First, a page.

The Making of a Code School Email

in Front-end

Today we’ve launched our newest HTML emails course, Unmasking HTML Emails, and to celebrate, I’m going to show you how I created the announcement email for this course (very meta, I know). Explaining all of the code required is too much for a blog post, so I’ll be digging into the concept behind each section and the code that creates it.

All About That Base, No Haml

After I get the final copy and design from my fellow Code Schoolers, I start coding things up using our base layout. While we write all of our emails in Haml, this is the base template in HTML. It has our branding in the header and a combination of ESP requirements with mucho engagement options in the footer.

The interesting thing about this base is that it uses all of the techniques taught in our course, which are:


Inline Styles

Some email clients require CSS to be inline, so you’ll see that we’re using inline styles throughout this bit of code.


Tables for Layout

Email clients have varied support for layout CSS, so we’re using tables to control the layout of the header and the footer.


Media Queries

For clients that support them, we’re using media queries to make adjustments.


Client Hacks

You’ll notice some really strange code in there (and no, I don’t mean my choice of class names) — there’s code in the media queries and around the tables that deal with various clients.


Small Screen First

For clients that are used on devices with smaller screens but lack media query support, we structure our tables in a specific way.

So, all of that is in the basic layout of the email, but there’s so much more fun to be had! What’s the one thing that most excited me about creating this course? There’s so much room for improvement in email design — I can’t wait to have an inbox full of great work.

With that said, here’s how I took the great work of our designers and coded it up into an announcement email.

Bring the Branding

The branding for this course was a lot of fun, and the original concept had some glorious lighting. While I would have loved to replicate that, the lighting and texture would’ve been really tough to blend with the rest of the email.


I was able to keep the texture on the actual text, but aside from that, I’m using a JPG file with a background here and a separate, textured background image. It’s similar to the one in the course email, but I lightened it up a bit.

Don’t Tell Them About the Button

We have an internal style guide, and I try to stick to it as much as possible. However, announcement emails feel like a time to play with the theme. So, I customized a bulletproof button with a gradient, box shadow, and border top for clients that are down with that kind of thing.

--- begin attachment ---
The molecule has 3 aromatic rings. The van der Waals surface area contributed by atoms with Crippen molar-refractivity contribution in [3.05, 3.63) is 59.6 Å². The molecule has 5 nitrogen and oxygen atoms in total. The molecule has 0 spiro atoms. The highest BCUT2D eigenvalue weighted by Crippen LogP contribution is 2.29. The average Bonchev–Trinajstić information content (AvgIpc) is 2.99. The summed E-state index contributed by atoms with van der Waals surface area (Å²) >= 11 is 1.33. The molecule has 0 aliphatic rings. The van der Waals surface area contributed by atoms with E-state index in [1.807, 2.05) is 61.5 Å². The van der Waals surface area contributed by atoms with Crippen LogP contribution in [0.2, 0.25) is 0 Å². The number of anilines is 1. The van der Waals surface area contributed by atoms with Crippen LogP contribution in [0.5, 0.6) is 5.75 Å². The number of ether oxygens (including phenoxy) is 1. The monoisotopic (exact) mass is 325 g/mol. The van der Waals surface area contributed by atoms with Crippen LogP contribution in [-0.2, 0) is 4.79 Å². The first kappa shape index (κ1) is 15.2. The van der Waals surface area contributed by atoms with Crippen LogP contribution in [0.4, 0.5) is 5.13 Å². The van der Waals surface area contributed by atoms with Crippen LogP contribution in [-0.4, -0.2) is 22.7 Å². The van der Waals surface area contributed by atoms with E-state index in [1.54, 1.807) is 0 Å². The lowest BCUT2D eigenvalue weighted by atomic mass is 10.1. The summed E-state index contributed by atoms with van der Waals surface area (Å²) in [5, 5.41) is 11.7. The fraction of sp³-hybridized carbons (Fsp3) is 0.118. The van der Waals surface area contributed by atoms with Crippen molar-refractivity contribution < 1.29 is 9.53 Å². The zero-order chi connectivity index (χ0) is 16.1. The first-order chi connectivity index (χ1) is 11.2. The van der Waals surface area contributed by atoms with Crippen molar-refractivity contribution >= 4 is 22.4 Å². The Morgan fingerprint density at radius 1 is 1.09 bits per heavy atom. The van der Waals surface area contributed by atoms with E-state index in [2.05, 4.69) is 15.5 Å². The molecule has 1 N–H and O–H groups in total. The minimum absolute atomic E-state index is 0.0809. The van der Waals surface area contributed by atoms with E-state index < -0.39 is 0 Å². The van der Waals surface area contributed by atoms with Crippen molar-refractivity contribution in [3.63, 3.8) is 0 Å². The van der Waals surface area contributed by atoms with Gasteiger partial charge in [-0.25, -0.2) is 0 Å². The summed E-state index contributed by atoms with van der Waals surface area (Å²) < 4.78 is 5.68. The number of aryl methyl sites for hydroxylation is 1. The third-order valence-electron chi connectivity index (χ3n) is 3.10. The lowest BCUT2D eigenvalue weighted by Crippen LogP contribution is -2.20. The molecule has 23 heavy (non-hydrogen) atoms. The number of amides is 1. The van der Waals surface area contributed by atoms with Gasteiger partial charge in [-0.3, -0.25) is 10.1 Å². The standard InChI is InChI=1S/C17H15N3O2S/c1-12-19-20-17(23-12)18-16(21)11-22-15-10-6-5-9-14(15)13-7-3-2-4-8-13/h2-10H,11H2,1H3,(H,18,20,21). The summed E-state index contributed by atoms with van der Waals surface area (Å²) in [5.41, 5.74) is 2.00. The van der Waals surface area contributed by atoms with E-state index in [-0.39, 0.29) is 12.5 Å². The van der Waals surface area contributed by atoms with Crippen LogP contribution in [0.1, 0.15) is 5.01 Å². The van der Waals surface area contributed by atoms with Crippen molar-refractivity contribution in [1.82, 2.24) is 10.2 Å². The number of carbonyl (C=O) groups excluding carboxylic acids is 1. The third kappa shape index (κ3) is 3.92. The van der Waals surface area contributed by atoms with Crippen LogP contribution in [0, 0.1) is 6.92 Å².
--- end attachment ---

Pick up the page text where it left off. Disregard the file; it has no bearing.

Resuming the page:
Asset Accents

The designers do some initial exploration in their files when they’re just starting out, and they’re like treasure chests for a front-end developer. I found this accent as part of a larger piece, so I colorized and used it for framing and dividing the content — score!

Screenshot from Illustrator

Badge Buckets

A lot of front-end folks use a pattern called the “flag object” or “media object.” We call it a bucket and I’m using a crazy, tables-only version here. It uses a fluid table with a max-width and set to align=“left” to hold the image. The text follows that same premise, but with a larger max-width. Together, they equal 600px when there’s room for that, and 100% when there’s not.

Not Satisfied? Have a Button

So far we’ve got most of the course information, but we’ve noticed that many users like to check out the course page too. So, we link up the course page here, and then add a Twitter button for our amazing fans that want to help us spread the word.

WebKit, Weeeeee!

For a final touch of fun, I really wanted to incorporate the lights. Having them come from the top was an implementation decision, but it also went well with the shadow direction and button location. Unfortunately, only people using an email client with WebKit as a rendering engine will get to see this. I’m also restricting it to larger screens because of the performance needs for the animation.

Get in the Ring

This blog post was just the beginning, now it’s your turn — learn to create HTML emails and improve inboxes everywhere! Be sure to share your creations with me in the comments section below.

Code School

Code School teaches web technologies in the comfort of your browser with video lessons, coding challenges, and screencasts. We strive to help you learn by doing.


About the Author

Dan Denney

I’m a seriously good copy and paster. Front-end dev for @codeschool, lover of all things web design/dev related and founder of @frontendconf.

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